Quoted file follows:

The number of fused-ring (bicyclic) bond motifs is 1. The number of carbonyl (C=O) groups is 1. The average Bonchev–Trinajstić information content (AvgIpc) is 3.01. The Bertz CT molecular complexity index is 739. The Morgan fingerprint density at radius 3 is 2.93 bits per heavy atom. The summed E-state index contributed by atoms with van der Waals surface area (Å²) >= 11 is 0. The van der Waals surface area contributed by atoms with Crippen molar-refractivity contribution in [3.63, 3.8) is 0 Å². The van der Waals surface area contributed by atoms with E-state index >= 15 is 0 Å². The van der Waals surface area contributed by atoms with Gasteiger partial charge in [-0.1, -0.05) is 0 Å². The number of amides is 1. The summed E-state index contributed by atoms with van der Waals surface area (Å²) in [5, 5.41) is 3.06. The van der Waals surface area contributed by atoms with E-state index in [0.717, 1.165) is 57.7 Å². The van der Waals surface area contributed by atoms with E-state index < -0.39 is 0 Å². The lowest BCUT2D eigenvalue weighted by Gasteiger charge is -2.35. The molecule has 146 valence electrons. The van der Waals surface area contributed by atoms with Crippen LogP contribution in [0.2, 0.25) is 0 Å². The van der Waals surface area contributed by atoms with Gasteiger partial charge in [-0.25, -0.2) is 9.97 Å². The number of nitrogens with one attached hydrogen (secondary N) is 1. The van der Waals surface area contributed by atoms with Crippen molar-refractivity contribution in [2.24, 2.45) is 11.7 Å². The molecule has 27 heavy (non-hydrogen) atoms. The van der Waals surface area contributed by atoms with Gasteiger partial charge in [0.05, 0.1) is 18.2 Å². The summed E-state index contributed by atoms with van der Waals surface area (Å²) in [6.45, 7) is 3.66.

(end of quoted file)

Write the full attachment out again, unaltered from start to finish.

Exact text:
The number of fused-ring (bicyclic) bond motifs is 1. The number of carbonyl (C=O) groups is 1. The average Bonchev–Trinajstić information content (AvgIpc) is 3.01. The Bertz CT molecular complexity index is 739. The Morgan fingerprint density at radius 3 is 2.93 bits per heavy atom. The summed E-state index contributed by atoms with van der Waals surface area (Å²) >= 11 is 0. The van der Waals surface area contributed by atoms with Crippen molar-refractivity contribution in [3.63, 3.8) is 0 Å². The van der Waals surface area contributed by atoms with E-state index >= 15 is 0 Å². The van der Waals surface area contributed by atoms with Gasteiger partial charge in [-0.1, -0.05) is 0 Å². The number of amides is 1. The summed E-state index contributed by atoms with van der Waals surface area (Å²) in [5, 5.41) is 3.06. The van der Waals surface area contributed by atoms with E-state index in [0.717, 1.165) is 57.7 Å². The van der Waals surface area contributed by atoms with E-state index < -0.39 is 0 Å². The lowest BCUT2D eigenvalue weighted by Gasteiger charge is -2.35. The molecule has 146 valence electrons. The van der Waals surface area contributed by atoms with Crippen LogP contribution in [0.2, 0.25) is 0 Å². The van der Waals surface area contributed by atoms with Gasteiger partial charge in [-0.25, -0.2) is 9.97 Å². The number of nitrogens with one attached hydrogen (secondary N) is 1. The van der Waals surface area contributed by atoms with Crippen molar-refractivity contribution in [2.24, 2.45) is 11.7 Å². The molecule has 27 heavy (non-hydrogen) atoms. The van der Waals surface area contributed by atoms with Gasteiger partial charge in [0.05, 0.1) is 18.2 Å². The summed E-state index contributed by atoms with van der Waals surface area (Å²) in [6.45, 7) is 3.66.